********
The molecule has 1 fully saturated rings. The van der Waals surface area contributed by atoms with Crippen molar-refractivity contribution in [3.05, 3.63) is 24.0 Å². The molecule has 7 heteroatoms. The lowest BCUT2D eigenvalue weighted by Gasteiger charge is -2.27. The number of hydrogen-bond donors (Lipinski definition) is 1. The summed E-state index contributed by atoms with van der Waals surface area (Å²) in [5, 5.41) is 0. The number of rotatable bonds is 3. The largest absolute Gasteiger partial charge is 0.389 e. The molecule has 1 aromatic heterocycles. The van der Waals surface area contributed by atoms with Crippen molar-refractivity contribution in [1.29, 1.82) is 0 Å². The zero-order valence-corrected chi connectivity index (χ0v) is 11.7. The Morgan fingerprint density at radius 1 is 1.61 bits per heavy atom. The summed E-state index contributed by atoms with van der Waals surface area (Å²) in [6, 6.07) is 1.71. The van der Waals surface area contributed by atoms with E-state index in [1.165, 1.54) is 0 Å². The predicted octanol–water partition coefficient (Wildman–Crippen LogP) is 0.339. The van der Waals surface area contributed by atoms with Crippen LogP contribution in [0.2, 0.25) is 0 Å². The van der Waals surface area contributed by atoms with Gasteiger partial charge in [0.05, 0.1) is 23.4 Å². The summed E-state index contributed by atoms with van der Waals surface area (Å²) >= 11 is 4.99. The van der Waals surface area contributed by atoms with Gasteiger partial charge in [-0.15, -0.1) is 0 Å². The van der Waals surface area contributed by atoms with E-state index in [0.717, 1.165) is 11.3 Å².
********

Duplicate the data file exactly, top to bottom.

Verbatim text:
The molecule has 1 fully saturated rings. The van der Waals surface area contributed by atoms with Crippen molar-refractivity contribution in [3.05, 3.63) is 24.0 Å². The molecule has 7 heteroatoms. The lowest BCUT2D eigenvalue weighted by Gasteiger charge is -2.27. The number of hydrogen-bond donors (Lipinski definition) is 1. The summed E-state index contributed by atoms with van der Waals surface area (Å²) in [5, 5.41) is 0. The number of rotatable bonds is 3. The largest absolute Gasteiger partial charge is 0.389 e. The molecule has 1 aromatic heterocycles. The van der Waals surface area contributed by atoms with Crippen molar-refractivity contribution in [1.29, 1.82) is 0 Å². The zero-order valence-corrected chi connectivity index (χ0v) is 11.7. The Morgan fingerprint density at radius 1 is 1.61 bits per heavy atom. The summed E-state index contributed by atoms with van der Waals surface area (Å²) in [6, 6.07) is 1.71. The van der Waals surface area contributed by atoms with E-state index in [1.165, 1.54) is 0 Å². The predicted octanol–water partition coefficient (Wildman–Crippen LogP) is 0.339. The van der Waals surface area contributed by atoms with Crippen LogP contribution in [0.2, 0.25) is 0 Å². The van der Waals surface area contributed by atoms with Gasteiger partial charge in [0.05, 0.1) is 23.4 Å². The summed E-state index contributed by atoms with van der Waals surface area (Å²) >= 11 is 4.99. The van der Waals surface area contributed by atoms with Gasteiger partial charge in [-0.15, -0.1) is 0 Å². The van der Waals surface area contributed by atoms with E-state index in [0.717, 1.165) is 11.3 Å².